The Gap has introduced a Performance for Life initiative, piloting an employee wellness program to encourage the use of evidence-based practices involving physical, spiritual and emotional well-being. When those areas of life are well cared for, performance in the workplace improves, Severson said.

A health fair at Rocket Fuel reached people who have been afraid of going to a doctor, Sidebottom said.

Applied Materials is establishing this year a wellness center in Santa Clara with onsite medical, employee assistance programs, acupuncture and chiropractic services.

“Everyone knows how much healthcare costs are going up,” Humiston said. The company is attempting to manage that by helping not pass on costs while people improve their health. “If you think about engagement as a foundational element, health is a foundational element. The Applied Materials program goals for employees this year include:

  • Getting health assessments
  • Speaking to an advisor
  • Leveraging dossier company for portability of health information

“A very large percentage of employees had not been to doctor in a long time and some had not had blood drawn in their lives,” Humiston said. “We have hundreds of employees calling or coming by and saying, ‘Thank you for saving our lives.’”

Engagement, Executive Sponsorship, Clearing Obstacles

Removing obstacles to innovation is as important for HR professionals as ensuring methodologies are in place to foster a dynamic culture

“I think HR plays an incredibly important role in enabling the culture of an organization,” Humiston said, identifying three necessary elements: visible leadership sponsorship, removal of barriers and engagement. HR controls the levers. “There’s a lot in our environments that block us from doing our best work.”

Remember This: Parting Advice From Panelists

  • Keep learning. Keep growing. Most of you are here because you’re also learners.
  • Show; don’t tell.
  • Let us lead the way as role models.
  • Squelch bureaucracy wherever it exists. It is the No. 1 enemy of the nation.
  • There is a beauty in working in “small” for innovation, small pilots, small groups.
  • Test results beat theory.
  • Be open to learn from other industries and spaces.
  • Think of yourself as a business professional rather than as an HR professional.
  • Remain intellectually curious about the business you’re in. Follow the major shifts on your business so you are solving real business problems rather than practicing HR.
  • Challenge yourself.
  • Remember that our job is to enable performance within the organization, not focus on HR solutions.
  • Tell stories. Share your energy and passion.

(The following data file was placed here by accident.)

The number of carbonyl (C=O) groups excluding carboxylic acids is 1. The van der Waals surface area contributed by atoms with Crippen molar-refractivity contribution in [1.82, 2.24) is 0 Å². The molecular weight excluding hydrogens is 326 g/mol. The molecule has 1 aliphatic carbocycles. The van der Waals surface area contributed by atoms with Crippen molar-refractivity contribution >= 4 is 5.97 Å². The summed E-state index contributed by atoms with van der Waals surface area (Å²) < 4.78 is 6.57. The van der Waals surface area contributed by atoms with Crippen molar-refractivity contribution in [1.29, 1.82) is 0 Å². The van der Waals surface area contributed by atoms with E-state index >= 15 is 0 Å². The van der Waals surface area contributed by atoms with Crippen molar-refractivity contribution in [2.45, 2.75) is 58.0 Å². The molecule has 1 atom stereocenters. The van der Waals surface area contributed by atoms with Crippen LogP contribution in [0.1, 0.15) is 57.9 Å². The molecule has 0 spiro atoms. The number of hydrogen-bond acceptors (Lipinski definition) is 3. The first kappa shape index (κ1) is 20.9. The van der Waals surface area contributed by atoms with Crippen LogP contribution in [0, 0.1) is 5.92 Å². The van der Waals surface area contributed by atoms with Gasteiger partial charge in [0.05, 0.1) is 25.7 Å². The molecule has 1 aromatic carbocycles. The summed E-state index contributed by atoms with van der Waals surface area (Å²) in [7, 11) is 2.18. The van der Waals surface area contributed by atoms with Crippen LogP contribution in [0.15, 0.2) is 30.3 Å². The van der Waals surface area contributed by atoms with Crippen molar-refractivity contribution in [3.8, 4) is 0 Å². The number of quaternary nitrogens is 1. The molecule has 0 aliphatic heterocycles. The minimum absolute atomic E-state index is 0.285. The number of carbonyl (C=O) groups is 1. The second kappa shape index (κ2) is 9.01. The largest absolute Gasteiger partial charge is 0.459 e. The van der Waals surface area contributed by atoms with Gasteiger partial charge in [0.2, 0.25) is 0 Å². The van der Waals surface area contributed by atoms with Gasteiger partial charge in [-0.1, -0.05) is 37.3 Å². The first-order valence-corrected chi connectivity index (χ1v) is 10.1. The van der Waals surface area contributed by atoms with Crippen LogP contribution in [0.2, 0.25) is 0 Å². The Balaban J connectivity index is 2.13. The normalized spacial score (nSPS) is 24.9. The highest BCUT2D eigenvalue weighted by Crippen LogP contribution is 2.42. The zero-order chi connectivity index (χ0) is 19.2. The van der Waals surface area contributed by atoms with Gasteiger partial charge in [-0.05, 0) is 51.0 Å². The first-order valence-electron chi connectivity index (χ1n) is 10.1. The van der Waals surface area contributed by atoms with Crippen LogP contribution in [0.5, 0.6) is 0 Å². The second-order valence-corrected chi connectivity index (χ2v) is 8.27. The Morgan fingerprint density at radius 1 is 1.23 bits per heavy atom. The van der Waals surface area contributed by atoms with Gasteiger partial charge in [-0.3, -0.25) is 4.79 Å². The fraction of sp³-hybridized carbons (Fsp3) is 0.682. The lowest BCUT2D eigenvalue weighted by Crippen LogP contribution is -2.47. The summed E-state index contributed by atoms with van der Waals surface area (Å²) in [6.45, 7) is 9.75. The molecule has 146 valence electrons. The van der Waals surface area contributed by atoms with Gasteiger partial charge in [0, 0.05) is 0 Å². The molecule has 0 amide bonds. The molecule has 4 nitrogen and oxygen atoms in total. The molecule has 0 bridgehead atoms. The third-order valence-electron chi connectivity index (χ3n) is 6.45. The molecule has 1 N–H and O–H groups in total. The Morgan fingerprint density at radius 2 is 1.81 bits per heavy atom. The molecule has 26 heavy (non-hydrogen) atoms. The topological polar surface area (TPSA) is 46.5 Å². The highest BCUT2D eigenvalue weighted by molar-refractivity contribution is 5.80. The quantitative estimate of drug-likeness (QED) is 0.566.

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HR Symposium Awards $30,000 To Eight Top Candidates

SANTA CLARA CONVENTION CENTER—(MAY 2, 2013)—The HR Symposium Scholarship Committee awarded $30,000 in scholarships to eight deserving California students this year, thanks to funds raised from attendance at the annual half-day conference.

The Lynne Boone Memorial Scholarship program was created in 1994 to support promising students pursuing human resource careers and has awarded more than $330,000 to students pursuing HR-related bachelor or graduate degrees.

The program was named in honor of one of the early members of the HR Symposium Steering Committee who served as chair and as a member of the Board of Directors of Human Resources, Inc. Boone’s distinguished career included working as corporate staffing manager for Intel Corp., vice president of client relations for Lee Hecht Harrison and senior staffing manager for Cadence Design Systems.

One of the guiding principles that Boone held dear was to consider each candidate’s passion for the industry and experiences in addition to their academic accomplishments. Boone loved her work. She believed that the best HR leaders are grounded in a broad range of life experiences and urged each of us to continue learning.

“Unfortunately Lynn became ill and ultimately left us her legacy,” said Deanna Fairchild. “When selecting candidates, the committee has always strived to look beyond academics to Boone’s “guiding principle” and balance academics with passion and life experience.

The committee studied 25 applicants this year, finally settling on eight deserving students.

Scholarship recipients, who are pursuing their bachelor’s degree and received a $3,000 scholarship award, include: Christopher Manuel, Elizabeth Gomez and Mandip Sekhon of San Jose State University; Stephanie Hockett of California State-Stanislaus; and Lauren Taylor of University of Phoenix.

Three other recipients, Michael Welsh and Kate Morris, both of UC Berkeley and Erica Paul of Santa Clara University, are currently pursuing master’s degrees and received $5,000 scholarship awards.